Non-Destructive Testing (NDT) is a term typically used for any testing program that does not harm or degrade a product or a part of a product.  The requirements for Non-Destructive Testing usually emerge during the development and prototype stage of a product design program.

Many kinds of Non-Destructive Testing are utilized depending upon the product.  Ultrasonic Testing (UT) is used to determine the material thickness of an item or for the detection of internal flaws that could weaken a component.  Liquid Penetrant Inspection (LPI) is used to detect surface flaws in metal and other types of materials.  This method requires the items inspection; solvent cleaned, apply penetrating dye to its surface and subsequently tested.  After a period, it is to be solvent cleaned again and, after which, there is an application of a white colored developer.  Any defects or discontinuities will then be evident both visually and by Black Light Inspection (in a dark room). If no flaws are found the part will be cleaned and released for use.  A written Certification will be created to give provenance for the Inspection acceptance.  An additional method for flaw detection utilizes magnetized steel parts.  The term for this process is Magnetic Particle Inspection and is performed in a similar manner as the Liquid Penetrant Inspection, except the liquid for this process has concentrated iron particles in the solution.  The part is placed in a magnetic conducting device and magnetized while the solution being sprayed onto the areas of interest.  Upon the accomplishment of this process, the part is inspected under a black light in a dark room.  Any defects will be quite evident.  After the parts are deemed acceptable, they will be demagnetized and released for use, and the process will be documented and certified.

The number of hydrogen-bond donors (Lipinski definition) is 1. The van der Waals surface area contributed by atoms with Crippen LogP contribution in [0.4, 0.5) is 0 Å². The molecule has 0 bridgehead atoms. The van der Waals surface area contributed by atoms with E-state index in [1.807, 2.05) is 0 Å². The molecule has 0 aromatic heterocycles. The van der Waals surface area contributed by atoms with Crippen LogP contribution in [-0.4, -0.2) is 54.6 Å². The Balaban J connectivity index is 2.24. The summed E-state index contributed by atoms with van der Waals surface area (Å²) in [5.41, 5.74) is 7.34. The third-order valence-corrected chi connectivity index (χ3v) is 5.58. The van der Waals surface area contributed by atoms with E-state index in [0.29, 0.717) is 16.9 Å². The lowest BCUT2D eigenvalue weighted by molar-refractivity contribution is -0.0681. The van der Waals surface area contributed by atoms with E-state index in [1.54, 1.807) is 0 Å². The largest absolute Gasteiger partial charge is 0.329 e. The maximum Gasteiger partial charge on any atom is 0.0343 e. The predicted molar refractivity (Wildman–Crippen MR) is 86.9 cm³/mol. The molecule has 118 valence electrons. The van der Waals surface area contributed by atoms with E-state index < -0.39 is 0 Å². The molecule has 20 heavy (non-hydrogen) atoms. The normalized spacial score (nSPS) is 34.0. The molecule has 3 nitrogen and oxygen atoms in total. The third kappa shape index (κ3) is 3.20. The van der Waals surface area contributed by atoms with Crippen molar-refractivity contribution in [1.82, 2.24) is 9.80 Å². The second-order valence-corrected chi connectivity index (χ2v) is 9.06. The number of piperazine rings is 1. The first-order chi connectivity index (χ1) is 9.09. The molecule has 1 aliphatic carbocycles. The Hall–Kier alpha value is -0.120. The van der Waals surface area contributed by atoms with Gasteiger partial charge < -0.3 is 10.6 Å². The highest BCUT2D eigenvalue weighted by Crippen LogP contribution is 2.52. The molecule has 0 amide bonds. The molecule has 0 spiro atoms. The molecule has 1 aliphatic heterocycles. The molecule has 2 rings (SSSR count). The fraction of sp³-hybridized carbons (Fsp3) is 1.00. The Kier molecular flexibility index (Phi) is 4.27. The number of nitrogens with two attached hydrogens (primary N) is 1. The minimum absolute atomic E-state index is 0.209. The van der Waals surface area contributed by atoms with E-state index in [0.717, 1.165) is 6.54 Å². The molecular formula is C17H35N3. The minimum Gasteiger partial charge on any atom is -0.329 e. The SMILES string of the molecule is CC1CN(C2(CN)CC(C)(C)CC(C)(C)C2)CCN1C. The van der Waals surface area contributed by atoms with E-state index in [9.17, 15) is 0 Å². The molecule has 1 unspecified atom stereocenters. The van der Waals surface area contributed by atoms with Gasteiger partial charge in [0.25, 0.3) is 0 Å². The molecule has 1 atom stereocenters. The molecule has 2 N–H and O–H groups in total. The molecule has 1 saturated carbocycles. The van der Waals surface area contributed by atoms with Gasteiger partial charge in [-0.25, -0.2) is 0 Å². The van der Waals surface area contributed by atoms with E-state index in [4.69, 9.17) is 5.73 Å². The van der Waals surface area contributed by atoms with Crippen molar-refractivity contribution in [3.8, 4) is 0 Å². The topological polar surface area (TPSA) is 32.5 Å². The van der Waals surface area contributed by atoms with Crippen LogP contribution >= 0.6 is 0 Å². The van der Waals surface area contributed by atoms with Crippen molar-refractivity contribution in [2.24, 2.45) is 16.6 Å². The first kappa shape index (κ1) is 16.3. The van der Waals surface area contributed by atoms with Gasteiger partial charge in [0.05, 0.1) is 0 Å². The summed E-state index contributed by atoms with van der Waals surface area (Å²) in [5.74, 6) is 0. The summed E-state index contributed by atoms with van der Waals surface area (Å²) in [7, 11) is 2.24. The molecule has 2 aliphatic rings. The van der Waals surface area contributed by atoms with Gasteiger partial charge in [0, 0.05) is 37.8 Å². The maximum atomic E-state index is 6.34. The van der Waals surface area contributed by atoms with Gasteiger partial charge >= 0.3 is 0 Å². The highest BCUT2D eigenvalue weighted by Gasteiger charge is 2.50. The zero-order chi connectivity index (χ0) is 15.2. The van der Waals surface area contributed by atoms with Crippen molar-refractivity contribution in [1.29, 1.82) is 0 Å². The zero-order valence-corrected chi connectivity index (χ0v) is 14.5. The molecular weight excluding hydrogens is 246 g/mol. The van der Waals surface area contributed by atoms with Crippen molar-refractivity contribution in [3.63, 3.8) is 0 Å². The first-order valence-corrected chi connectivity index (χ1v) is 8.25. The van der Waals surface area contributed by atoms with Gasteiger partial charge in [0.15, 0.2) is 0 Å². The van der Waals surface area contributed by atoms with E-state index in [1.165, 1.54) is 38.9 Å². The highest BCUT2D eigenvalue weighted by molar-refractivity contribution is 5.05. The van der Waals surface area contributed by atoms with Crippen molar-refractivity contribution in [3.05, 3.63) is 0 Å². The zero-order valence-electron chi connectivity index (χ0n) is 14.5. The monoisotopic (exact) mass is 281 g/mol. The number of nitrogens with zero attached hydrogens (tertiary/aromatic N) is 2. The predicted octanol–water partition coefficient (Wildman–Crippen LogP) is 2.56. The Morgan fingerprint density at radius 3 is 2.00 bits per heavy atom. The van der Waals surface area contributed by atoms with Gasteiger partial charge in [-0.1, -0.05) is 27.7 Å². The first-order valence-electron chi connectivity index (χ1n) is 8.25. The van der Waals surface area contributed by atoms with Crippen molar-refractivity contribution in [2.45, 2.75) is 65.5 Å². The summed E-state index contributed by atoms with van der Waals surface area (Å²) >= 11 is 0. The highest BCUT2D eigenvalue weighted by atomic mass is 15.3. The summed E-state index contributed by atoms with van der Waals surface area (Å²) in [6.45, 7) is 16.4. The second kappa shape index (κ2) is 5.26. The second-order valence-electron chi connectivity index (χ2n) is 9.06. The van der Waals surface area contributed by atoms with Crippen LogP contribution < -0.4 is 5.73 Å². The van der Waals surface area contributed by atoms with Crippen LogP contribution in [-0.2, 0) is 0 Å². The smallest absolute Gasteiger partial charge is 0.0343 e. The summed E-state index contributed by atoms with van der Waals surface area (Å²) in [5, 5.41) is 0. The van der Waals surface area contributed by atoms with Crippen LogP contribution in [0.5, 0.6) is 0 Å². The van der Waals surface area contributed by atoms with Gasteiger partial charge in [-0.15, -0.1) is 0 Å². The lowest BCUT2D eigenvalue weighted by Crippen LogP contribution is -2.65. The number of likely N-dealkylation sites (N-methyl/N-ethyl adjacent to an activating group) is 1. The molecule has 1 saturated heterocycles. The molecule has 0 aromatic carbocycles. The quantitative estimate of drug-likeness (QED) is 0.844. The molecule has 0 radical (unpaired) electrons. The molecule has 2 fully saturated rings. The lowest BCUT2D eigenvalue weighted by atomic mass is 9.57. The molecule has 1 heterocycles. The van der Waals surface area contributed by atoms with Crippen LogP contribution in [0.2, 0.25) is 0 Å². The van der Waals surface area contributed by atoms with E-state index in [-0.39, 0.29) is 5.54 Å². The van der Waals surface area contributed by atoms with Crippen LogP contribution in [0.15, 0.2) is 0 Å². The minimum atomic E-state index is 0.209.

Another typical Non-Destructive Testing process is X-Ray Inspection.  Parts that have critical welds are set up in an X-Ray chamber in a manner that will show the area of interest on X-Ray film after exposure to radiation.  This process requires much skill and experience.  Once the X-Ray process is complete, the Technician will develop the film in a processing machine and then in a dark room place the film on a backlit screen and read the film for defects.  Any deficiencies found become marked on the parts and the film made available for review and if possible reworked after which the parts are again X-Rayed.  Acceptable parts become documented on a reader sheet, then Certified and released for use.

All of the NDT processes defined above require the parts bear Part Numbers and Serial Number Identification.  Each customer must supply a Purchase Order precisely specifying the process performed and the Inspection Acceptance criteria; this is for traceability documentation.

Other Non-Destructive Inspection techniques are product specific, such as rigorous functional testing developed by the manufacturer for their OEM products.  Other tests structure are for pressurized products, as an example; Compressed Gas Cylinders undergo Pressure Proof Testing prior to acceptance for sale to the public.

Whichever Non-Destructive Testing that is applicable to a given product or industry it is the Reliability and Safety of products at stake.  Testing not only saves lives but also is cost effective, both directly and indirectly.  Bottom line, it speaks to a company’s reputation in the marketplace.